Wanderer, Not a Prodigy

We need fewer short-lived prodigies and more free-spirited wanderers.

Wanderer, Not a Prodigy
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Wanderer, Not a Prodigy
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We need fewer short-lived prodigies and more free-spirited wanderers.

It’s clear

I have no intention of making my kid a prodigy.
She can become a master musician at a very young age if I facilitate her daily routines and practices. Everything can be accelerated and fast tracked for her to become a master musician.
Though sensational, this will eventually take its toll on the gullible and naive mind. Add to that decades of agonizing grief and untreated emotions from being away from regular, everyday people and experiences.
Puppeted, forced and programmed children are damaged for life if they are forced to accomplish their parents' dreams and aspirations.

So then what do we do ?

It was clear to both my wife and me that we wanted to take things slowly with Aathira.
Curating wonders is what we do for her.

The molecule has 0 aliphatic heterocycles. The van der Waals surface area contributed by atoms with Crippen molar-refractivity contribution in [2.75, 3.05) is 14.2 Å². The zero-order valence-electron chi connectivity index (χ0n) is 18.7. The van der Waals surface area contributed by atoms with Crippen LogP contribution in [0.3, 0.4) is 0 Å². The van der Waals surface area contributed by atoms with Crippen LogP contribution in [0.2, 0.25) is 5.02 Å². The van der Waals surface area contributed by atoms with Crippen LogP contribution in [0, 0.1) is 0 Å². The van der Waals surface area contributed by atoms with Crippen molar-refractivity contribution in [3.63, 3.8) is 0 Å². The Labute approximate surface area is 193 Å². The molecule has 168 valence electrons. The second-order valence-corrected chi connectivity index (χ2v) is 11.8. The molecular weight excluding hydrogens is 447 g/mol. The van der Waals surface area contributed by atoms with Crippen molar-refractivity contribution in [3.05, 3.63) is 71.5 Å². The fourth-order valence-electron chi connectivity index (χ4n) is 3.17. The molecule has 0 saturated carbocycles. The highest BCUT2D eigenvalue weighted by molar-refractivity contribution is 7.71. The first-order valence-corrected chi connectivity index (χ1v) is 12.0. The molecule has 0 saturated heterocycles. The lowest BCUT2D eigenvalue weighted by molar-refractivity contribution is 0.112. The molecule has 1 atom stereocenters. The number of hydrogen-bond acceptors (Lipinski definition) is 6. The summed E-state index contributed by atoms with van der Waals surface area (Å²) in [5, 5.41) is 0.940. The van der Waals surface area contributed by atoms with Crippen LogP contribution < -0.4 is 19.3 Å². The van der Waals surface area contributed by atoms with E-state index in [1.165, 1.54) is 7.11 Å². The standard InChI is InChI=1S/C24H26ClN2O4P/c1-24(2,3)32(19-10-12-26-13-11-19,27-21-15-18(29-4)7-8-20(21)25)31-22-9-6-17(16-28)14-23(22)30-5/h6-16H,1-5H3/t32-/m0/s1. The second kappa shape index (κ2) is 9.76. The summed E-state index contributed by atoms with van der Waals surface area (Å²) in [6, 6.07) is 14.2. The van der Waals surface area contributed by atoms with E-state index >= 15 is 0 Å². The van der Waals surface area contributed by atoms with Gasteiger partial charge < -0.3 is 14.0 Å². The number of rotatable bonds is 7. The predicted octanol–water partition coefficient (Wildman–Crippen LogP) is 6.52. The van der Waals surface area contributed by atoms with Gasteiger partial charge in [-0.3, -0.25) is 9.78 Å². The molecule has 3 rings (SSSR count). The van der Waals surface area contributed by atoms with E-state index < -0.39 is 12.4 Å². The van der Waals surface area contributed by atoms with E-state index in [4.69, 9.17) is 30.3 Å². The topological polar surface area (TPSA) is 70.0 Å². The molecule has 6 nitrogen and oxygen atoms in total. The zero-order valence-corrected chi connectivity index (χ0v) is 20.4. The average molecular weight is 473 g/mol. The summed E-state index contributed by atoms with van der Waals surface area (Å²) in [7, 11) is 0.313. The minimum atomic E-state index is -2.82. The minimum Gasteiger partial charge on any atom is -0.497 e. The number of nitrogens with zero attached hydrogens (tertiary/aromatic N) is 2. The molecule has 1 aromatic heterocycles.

The world is full of people who want to prove their craft and greatness, but have forgotten how to live.
As for Aathira, I left her to wander.
She is given the opportunity to get curious, explore, and ask questions.

I observe her closely

In case she shows an interest in a particular topic, I provide all the materials she needs to go down its rabbit hole. I enjoy seeing her amazement. In spite of the fact that it may not relate to what she has to become or be in life, I love her passion for learning and reading.
Earlier this week, I suggested she start reading about history. I told her about my interest in the history of India, which was sparked by the works of Mirza Ghalib.
As I was reading a book on Pandit Ravi Shankar, I narrated a story from his life that was so surreal she asked "Is this true, or is it from a movie?".

Going Deep

Although she loves the idea, she isn't committed yet. In the meantime, I'll wait for her to get back to me with some questions about history, and we'll both dig into it deeply together to learn and document.
It is her ever wandering mind that she will have built a solid foundation of knowledge that will keep her ever curious, humble, focused, and committed in whatever she decides to do in the next decade.
In this fast-paced world, it is important to remember the value of slow and steady growth.

More Wanderers

Instead of striving for short-lived prodigies, we should encourage our children to be wanderers and lifelong learners.
This will foster humility, focus, and commitment in their pursuits, rather than causing unnecessary stress and damage.
We need fewer short-lived prodigies and more free-spirited wanderers.
For the raindrop, joy is in entering the river –
~ Ghalib

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